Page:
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    You could always pour the cement around the lathe, it would make good
    reinforcement for the block....

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    Quote Originally Posted by Miguels244 View Post
    I always figured it was called a mafia block because it could hide a body.


    I figured it was because you could tie the person to it, pretty much same results as "Chicago boots".

    Sheesh... talk about sanitized political correctness, I just googled "Chicago boots", and all I found was shoe stores!

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    Quote Originally Posted by henrya View Post
    There is a thread here where the poster built a really nice concrete bench top for his South Bend lathe. He had lots of experience building concrete counters for kitchens and commercial use IIRC. The pictures of his process were outstanding and the results looked great. Its worth a few minutes of your time to search for that thread.
    Building a beefcake lathe bench

    Always wanted to make one for my friends little import lathe.

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    Quote Originally Posted by kenton View Post
    Building a beefcake lathe bench

    Always wanted to make one for my friends little import lathe.
    Ditch all the welding of legs & such....form up the legs from sonatubes....

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    Wow, lots of responses! I wish I could reply to each, but that would be a mess.

    Essentially, this is a 1hp lathe that has questionable pedigree according to the rules, although, I have seen an entire thread dedicated to it here.

    The steel: all rectangle is 1/4" wall, the pipe is something like 5/16", and the c-channel is approximately 3/8". It is 1/4" at the tipsof the "C"(I never measured, this was all eyeball-engineering and it the biggest that the surplus store had on shelf).

    I see that the channel will be the weak point if the 1hp is capable of such force, so am heavily considering boxing it in on the underside at minimum. I have considered concrete filling, but am concerned about the moisture. I Probably will bolt it to garage floor even if I plan on selling the house soon.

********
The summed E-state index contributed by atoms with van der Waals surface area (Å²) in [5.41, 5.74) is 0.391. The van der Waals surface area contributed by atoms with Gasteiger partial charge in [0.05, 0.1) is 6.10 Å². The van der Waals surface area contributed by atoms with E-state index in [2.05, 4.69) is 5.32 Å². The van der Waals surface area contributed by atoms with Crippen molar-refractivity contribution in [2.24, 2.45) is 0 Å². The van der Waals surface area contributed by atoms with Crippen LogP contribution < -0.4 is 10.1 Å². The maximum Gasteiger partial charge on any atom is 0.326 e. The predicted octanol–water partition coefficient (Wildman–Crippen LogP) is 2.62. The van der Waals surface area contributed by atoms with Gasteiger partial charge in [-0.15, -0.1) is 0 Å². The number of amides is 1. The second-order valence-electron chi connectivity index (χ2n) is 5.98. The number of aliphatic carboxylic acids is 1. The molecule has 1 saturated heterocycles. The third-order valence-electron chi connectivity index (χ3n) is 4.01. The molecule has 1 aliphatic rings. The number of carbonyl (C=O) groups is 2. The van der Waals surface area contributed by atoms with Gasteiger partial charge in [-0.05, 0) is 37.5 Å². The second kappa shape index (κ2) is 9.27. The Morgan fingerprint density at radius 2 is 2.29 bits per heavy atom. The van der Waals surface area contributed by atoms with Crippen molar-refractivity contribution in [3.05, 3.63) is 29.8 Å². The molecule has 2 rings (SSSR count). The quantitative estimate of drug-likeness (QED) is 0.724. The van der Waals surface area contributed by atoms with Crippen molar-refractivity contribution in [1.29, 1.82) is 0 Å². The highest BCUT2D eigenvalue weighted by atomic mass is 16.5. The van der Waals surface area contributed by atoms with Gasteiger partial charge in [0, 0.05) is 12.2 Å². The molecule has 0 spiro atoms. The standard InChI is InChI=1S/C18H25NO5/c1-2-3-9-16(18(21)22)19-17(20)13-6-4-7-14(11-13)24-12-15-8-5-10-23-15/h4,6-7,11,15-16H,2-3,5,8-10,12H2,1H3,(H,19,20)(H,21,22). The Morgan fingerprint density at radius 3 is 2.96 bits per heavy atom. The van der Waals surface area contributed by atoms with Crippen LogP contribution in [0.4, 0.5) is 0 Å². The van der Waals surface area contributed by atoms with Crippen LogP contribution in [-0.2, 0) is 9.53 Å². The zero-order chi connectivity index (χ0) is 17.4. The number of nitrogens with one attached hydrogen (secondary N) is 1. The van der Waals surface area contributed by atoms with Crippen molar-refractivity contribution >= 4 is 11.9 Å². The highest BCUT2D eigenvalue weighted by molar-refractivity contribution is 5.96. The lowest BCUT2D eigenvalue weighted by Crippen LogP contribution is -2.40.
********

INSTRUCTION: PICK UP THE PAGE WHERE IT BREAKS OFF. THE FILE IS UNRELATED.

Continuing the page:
My main question: the lathe bed is supported at both ends of the bed by two "feet" cast into it, with the bed spanning between the two without additional support). Would adding solid support between the bed of the lathe and the c-channel (halfway between the cast feet) be of any benefit?
    Last edited by Kipling79; 08-10-2018 at 03:09 PM.

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    Your bench may be stiff enough. Bolt the lathe to it, and do some cutoff and heavy turning/facing operations to see if it goes into harmonic oscillation. That is what you are trying to prevent. If you can stall the motor without causing it to 'ring' you don't need to go any further. If it rings a bit, then bolting it to the floor may fix that.

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    I need to edit my post above, the c-channel is actually 3/8". The only points to check this are the holes i torched for the mounting bolts. There was still some slag there giving the appearance of greater thicknes.

    Ignator, I appreciate the input. A way to test such s this is very valuable information.